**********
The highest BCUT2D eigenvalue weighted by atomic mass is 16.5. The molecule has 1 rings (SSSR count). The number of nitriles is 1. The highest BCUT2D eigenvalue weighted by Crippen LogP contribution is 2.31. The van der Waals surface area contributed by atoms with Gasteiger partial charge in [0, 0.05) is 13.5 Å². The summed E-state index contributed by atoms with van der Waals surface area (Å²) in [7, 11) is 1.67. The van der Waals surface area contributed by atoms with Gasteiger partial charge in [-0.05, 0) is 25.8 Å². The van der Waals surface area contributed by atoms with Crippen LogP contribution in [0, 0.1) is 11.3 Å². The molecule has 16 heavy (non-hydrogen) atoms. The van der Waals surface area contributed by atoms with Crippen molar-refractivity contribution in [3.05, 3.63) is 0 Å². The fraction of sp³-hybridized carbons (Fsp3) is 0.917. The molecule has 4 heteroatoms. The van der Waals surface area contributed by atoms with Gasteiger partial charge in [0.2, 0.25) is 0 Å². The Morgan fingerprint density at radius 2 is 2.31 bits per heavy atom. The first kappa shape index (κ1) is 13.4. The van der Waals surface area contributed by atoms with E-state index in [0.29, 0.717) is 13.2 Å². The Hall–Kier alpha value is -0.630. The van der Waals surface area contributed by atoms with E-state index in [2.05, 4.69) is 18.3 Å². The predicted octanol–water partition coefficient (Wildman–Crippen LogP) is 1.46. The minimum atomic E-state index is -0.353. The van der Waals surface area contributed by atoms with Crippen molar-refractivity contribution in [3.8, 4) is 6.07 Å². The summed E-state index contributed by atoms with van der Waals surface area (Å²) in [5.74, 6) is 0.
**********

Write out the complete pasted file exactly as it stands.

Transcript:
The highest BCUT2D eigenvalue weighted by atomic mass is 16.5. The molecule has 1 rings (SSSR count). The number of nitriles is 1. The highest BCUT2D eigenvalue weighted by Crippen LogP contribution is 2.31. The van der Waals surface area contributed by atoms with Gasteiger partial charge in [0, 0.05) is 13.5 Å². The summed E-state index contributed by atoms with van der Waals surface area (Å²) in [7, 11) is 1.67. The van der Waals surface area contributed by atoms with Gasteiger partial charge in [-0.05, 0) is 25.8 Å². The van der Waals surface area contributed by atoms with Crippen LogP contribution in [0, 0.1) is 11.3 Å². The molecule has 16 heavy (non-hydrogen) atoms. The van der Waals surface area contributed by atoms with Crippen molar-refractivity contribution in [3.05, 3.63) is 0 Å². The fraction of sp³-hybridized carbons (Fsp3) is 0.917. The molecule has 4 heteroatoms. The van der Waals surface area contributed by atoms with Gasteiger partial charge in [0.2, 0.25) is 0 Å². The Morgan fingerprint density at radius 2 is 2.31 bits per heavy atom. The first kappa shape index (κ1) is 13.4. The van der Waals surface area contributed by atoms with E-state index in [0.29, 0.717) is 13.2 Å². The Hall–Kier alpha value is -0.630. The van der Waals surface area contributed by atoms with E-state index in [2.05, 4.69) is 18.3 Å². The predicted octanol–water partition coefficient (Wildman–Crippen LogP) is 1.46. The minimum atomic E-state index is -0.353. The van der Waals surface area contributed by atoms with Crippen molar-refractivity contribution in [3.8, 4) is 6.07 Å². The summed E-state index contributed by atoms with van der Waals surface area (Å²) in [5.74, 6) is 0.